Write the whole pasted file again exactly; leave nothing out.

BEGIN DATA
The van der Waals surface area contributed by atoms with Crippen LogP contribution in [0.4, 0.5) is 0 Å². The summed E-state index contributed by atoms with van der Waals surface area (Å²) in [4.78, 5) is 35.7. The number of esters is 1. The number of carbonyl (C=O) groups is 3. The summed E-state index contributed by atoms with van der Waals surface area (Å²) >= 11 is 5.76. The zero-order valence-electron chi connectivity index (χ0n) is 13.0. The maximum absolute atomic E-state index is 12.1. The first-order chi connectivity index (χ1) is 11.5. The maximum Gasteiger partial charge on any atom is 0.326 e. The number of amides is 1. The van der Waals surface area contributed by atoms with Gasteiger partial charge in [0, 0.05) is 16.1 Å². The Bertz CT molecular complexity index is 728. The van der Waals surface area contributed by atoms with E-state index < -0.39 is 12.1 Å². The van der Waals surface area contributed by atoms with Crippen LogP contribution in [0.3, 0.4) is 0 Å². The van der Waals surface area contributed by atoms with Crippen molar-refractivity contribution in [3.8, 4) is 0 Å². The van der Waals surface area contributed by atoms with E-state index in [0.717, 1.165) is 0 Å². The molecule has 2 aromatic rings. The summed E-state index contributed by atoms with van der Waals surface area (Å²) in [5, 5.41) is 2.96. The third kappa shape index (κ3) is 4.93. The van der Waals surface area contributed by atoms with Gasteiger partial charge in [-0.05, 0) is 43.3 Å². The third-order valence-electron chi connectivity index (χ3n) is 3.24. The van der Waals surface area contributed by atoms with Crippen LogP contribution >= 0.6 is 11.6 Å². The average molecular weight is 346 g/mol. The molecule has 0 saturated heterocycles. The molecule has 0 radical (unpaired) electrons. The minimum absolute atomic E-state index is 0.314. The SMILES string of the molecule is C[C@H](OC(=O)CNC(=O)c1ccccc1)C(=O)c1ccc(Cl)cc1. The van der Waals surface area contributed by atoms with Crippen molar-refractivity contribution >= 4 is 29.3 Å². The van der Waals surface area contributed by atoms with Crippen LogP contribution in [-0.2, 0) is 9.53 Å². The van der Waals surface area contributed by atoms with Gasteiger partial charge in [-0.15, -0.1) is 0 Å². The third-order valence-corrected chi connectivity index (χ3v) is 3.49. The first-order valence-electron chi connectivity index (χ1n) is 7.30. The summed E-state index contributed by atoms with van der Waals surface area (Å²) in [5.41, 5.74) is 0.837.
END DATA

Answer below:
The van der Waals surface area contributed by atoms with Crippen LogP contribution in [0.4, 0.5) is 0 Å². The summed E-state index contributed by atoms with van der Waals surface area (Å²) in [4.78, 5) is 35.7. The number of esters is 1. The number of carbonyl (C=O) groups is 3. The summed E-state index contributed by atoms with van der Waals surface area (Å²) >= 11 is 5.76. The zero-order valence-electron chi connectivity index (χ0n) is 13.0. The maximum absolute atomic E-state index is 12.1. The first-order chi connectivity index (χ1) is 11.5. The maximum Gasteiger partial charge on any atom is 0.326 e. The number of amides is 1. The van der Waals surface area contributed by atoms with Gasteiger partial charge in [0, 0.05) is 16.1 Å². The Bertz CT molecular complexity index is 728. The van der Waals surface area contributed by atoms with E-state index < -0.39 is 12.1 Å². The van der Waals surface area contributed by atoms with Crippen LogP contribution in [0.3, 0.4) is 0 Å². The van der Waals surface area contributed by atoms with Crippen molar-refractivity contribution in [3.8, 4) is 0 Å². The van der Waals surface area contributed by atoms with E-state index in [0.717, 1.165) is 0 Å². The molecule has 2 aromatic rings. The summed E-state index contributed by atoms with van der Waals surface area (Å²) in [5, 5.41) is 2.96. The third kappa shape index (κ3) is 4.93. The van der Waals surface area contributed by atoms with Gasteiger partial charge in [-0.05, 0) is 43.3 Å². The third-order valence-electron chi connectivity index (χ3n) is 3.24. The van der Waals surface area contributed by atoms with Crippen LogP contribution >= 0.6 is 11.6 Å². The average molecular weight is 346 g/mol. The molecule has 0 saturated heterocycles. The molecule has 0 radical (unpaired) electrons. The minimum absolute atomic E-state index is 0.314. The SMILES string of the molecule is C[C@H](OC(=O)CNC(=O)c1ccccc1)C(=O)c1ccc(Cl)cc1. The van der Waals surface area contributed by atoms with Crippen molar-refractivity contribution >= 4 is 29.3 Å². The van der Waals surface area contributed by atoms with Crippen LogP contribution in [-0.2, 0) is 9.53 Å². The van der Waals surface area contributed by atoms with Gasteiger partial charge in [-0.15, -0.1) is 0 Å². The third-order valence-corrected chi connectivity index (χ3v) is 3.49. The first-order valence-electron chi connectivity index (χ1n) is 7.30. The summed E-state index contributed by atoms with van der Waals surface area (Å²) in [5.41, 5.74) is 0.837.